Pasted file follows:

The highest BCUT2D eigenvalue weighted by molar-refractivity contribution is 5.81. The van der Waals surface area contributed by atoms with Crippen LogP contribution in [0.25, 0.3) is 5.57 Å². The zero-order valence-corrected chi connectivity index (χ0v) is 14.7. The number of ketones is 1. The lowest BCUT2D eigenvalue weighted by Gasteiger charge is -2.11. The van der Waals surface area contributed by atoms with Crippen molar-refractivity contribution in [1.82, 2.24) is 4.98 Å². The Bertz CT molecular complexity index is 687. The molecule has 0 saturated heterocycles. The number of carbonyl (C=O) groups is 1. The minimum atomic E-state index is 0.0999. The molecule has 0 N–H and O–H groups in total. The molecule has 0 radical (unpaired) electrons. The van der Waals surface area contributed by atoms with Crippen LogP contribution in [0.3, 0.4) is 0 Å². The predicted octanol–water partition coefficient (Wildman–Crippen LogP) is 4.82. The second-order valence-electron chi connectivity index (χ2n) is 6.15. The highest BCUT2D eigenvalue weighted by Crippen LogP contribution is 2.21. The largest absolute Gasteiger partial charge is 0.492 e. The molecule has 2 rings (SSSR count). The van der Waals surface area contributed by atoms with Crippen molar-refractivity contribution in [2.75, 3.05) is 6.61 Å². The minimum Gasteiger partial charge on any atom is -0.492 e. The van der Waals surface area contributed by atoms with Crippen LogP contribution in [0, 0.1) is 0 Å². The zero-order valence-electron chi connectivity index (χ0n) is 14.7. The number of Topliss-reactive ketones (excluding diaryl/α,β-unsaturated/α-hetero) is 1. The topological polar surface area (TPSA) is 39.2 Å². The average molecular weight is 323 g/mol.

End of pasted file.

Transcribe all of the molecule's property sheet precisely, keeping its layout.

The highest BCUT2D eigenvalue weighted by molar-refractivity contribution is 5.81. The van der Waals surface area contributed by atoms with Crippen LogP contribution in [0.25, 0.3) is 5.57 Å². The zero-order valence-corrected chi connectivity index (χ0v) is 14.7. The number of ketones is 1. The lowest BCUT2D eigenvalue weighted by Gasteiger charge is -2.11. The van der Waals surface area contributed by atoms with Crippen molar-refractivity contribution in [1.82, 2.24) is 4.98 Å². The Bertz CT molecular complexity index is 687. The molecule has 0 saturated heterocycles. The number of carbonyl (C=O) groups is 1. The minimum atomic E-state index is 0.0999. The molecule has 0 N–H and O–H groups in total. The molecule has 0 radical (unpaired) electrons. The van der Waals surface area contributed by atoms with Crippen LogP contribution in [0.3, 0.4) is 0 Å². The predicted octanol–water partition coefficient (Wildman–Crippen LogP) is 4.82. The second-order valence-electron chi connectivity index (χ2n) is 6.15. The highest BCUT2D eigenvalue weighted by Crippen LogP contribution is 2.21. The largest absolute Gasteiger partial charge is 0.492 e. The molecule has 2 rings (SSSR count). The van der Waals surface area contributed by atoms with Crippen molar-refractivity contribution in [2.75, 3.05) is 6.61 Å². The minimum Gasteiger partial charge on any atom is -0.492 e. The van der Waals surface area contributed by atoms with Crippen LogP contribution in [0, 0.1) is 0 Å². The zero-order valence-electron chi connectivity index (χ0n) is 14.7. The number of Topliss-reactive ketones (excluding diaryl/α,β-unsaturated/α-hetero) is 1. The topological polar surface area (TPSA) is 39.2 Å². The average molecular weight is 323 g/mol.